2.  Don’t let your employees get too excited – It’s great that your company has a new, secret product that will change the world, but don’t let your employees be the ones to make the announcement.  In order to keep company activities a secret (especially from competitors), make sure there is a rule concerning social media quotes about products that have yet to be revealed.  It also may be better that this company information isn’t revealed to all employees – only to those who are directly related to the project should be informed.

3.  Never mix personal with professional – It’s so easy for people to post pictures or write comments that can ruin their reputation and their company’s reputation instantly.  Posts that can negatively affect the company or an employee’s future employer should be left for private use.

4.  Beware of hackers – Social media has made hacking even easier, as many users don’t utilize privacy controls, and display the hacker’s dream (their name, location, phone number, birthday.)  Business sensitive information can be tapped into if the security to those accounts/computers is loose.  Use an encrypted file storage for all important files, and encourage your users to change passwords and to be wary of sites that seem suspicious or too good to be true.

However, we aren’t saying social media is taboo at work – a study by Robert Half Technologies showed that 70 percent of employees who are allowed access social media at work are more productive those who don’t have access.  Businesses shouldn’t completely prohibit employees from accessing social media, but there should be a clear set of policies.

[Photo: Courtesy of Phillip Martin]

Interview: Why Isn’t Social Media Taught in Business 101?

We had a chance this week to pull aside one of our interns and ask her a few questions about the internet and social media, and to get a fresh outlook on online networking for businesses.  We were surprised to hear some of Stephanie’s answers:

Social Defender: Thanks for taking some of your time for this interview.

Stephanie: No problem, it’s been a fun experience as well as a learning one so far, and I’m glad I get the chance to share about it.

SD: First question, you’re a young, college kid – how does social media play a part in your and your peers’ lives?

S: It’s SO important for us!  Everyone’s on Facebook and Twitter on campus – we wake up, check our Facebook, we get back from class and send out a tweet (some of us are even on social media in class!), and before we go to sleep, we have to get our friends’ updates.  It’s pretty bad actually.  I know a lot of college kids who have to deactivate their accounts or ask a friend to change their password for a while so they can study.

SD: So you would say social media is an important mode of communication for your age group?

S: Yes, definitely.

SD: Then what about businesses?  Do they need social media to communicate?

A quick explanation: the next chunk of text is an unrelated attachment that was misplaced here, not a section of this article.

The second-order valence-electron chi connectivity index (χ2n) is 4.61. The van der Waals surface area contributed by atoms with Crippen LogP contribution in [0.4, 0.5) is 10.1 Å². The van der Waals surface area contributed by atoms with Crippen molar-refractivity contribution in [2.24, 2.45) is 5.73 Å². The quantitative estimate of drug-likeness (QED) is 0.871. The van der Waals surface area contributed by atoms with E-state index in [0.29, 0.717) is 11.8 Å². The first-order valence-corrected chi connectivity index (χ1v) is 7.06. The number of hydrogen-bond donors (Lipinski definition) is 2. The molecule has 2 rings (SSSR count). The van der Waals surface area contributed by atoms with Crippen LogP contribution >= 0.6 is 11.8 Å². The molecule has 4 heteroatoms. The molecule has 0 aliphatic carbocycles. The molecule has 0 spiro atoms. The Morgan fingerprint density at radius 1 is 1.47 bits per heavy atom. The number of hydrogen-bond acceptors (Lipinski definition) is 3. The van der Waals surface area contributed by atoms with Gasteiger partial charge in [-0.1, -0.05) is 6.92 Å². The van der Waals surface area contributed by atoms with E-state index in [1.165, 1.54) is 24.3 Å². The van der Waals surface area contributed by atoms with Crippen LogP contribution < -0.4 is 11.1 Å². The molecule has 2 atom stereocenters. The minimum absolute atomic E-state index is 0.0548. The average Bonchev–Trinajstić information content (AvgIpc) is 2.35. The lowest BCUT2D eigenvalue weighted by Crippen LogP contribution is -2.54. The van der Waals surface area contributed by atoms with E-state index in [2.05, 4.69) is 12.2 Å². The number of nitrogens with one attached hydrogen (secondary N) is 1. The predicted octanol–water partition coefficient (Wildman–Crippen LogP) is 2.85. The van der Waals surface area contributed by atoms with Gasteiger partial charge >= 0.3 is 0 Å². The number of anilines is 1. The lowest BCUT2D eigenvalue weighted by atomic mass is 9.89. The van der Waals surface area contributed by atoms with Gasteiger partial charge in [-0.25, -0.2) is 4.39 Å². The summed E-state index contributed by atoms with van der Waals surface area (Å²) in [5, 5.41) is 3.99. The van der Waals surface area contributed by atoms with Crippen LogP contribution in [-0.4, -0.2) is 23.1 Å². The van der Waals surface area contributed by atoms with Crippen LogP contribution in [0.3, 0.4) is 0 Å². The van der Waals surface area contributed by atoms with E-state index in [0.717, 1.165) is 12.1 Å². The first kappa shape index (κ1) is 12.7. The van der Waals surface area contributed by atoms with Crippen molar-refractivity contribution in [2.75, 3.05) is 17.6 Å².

S: Of course – businesses are made up of people too, so it makes sense that they engage with their customers through online media.

SD: Tell us about the topic of social media in your classes…you’re a business major, right?  Social media had to have come up in your business classes, correct?

S:  Yes, I am a business major, but social media never came up in any of my “business 101” courses.  I don’t know if professors don’t think social media can’t play a part in the business-sphere, but even at my university, which I hate to brag but is one of the top universities in the US, professors barely mentioned online networking.  Maybe it’s because I haven’t taken upper division classes since I’m still an underclassmen, but social media is so important, it should at least be mentioned in the intro courses!

SD:  You’re our marketing intern here at Social Defender.  Tell us about your first experience when you started working with our company.

S: Well, I knew about the marketing aspects of my job, but I had no idea that businesses use social media!  Before this job, when I imagined social media, I thought of it as Farmville (which was really popular when I first got Facebook) and as a way to connect with your friends who went to different colleges.  I am honestly really grateful that I’m learning all of this – now I can throw around terms such as SEO and social media ROI and sound really smart in class (laughs).

SD: So you think that this is a problem, that your peers aren’t as updated on the latest business tactics as you are?

S: Of course I am – college kids are the next entrepreneurs.  I’m glad I have the experience and upper hand now, but kids should take the information they learn in college and apply it to their jobs once they enter the job market – that’s what an education is for!  So if graduates don’t have this background or don’t figure it out by the time they enter the job market, they’ll be at a big disadvantage in our competitive world.

SD:  Thanks so much for your input, Stephanie.  And thanks for taking the time to answer our questions.

S: No problem, my pleasure.

And there you have it.  Why aren’t colleges (and even high schools!) teaching kids about social media?  We think social media is more than a fad – it makes sense that communication follows our innovations and new technology.  Businesses thrive on communication – so why aren’t our future entrepreneurs learning about the newest, most effective way to engage with customers?

Tell us what you think – should schools teach social media management?  We’d love to hear your feedback!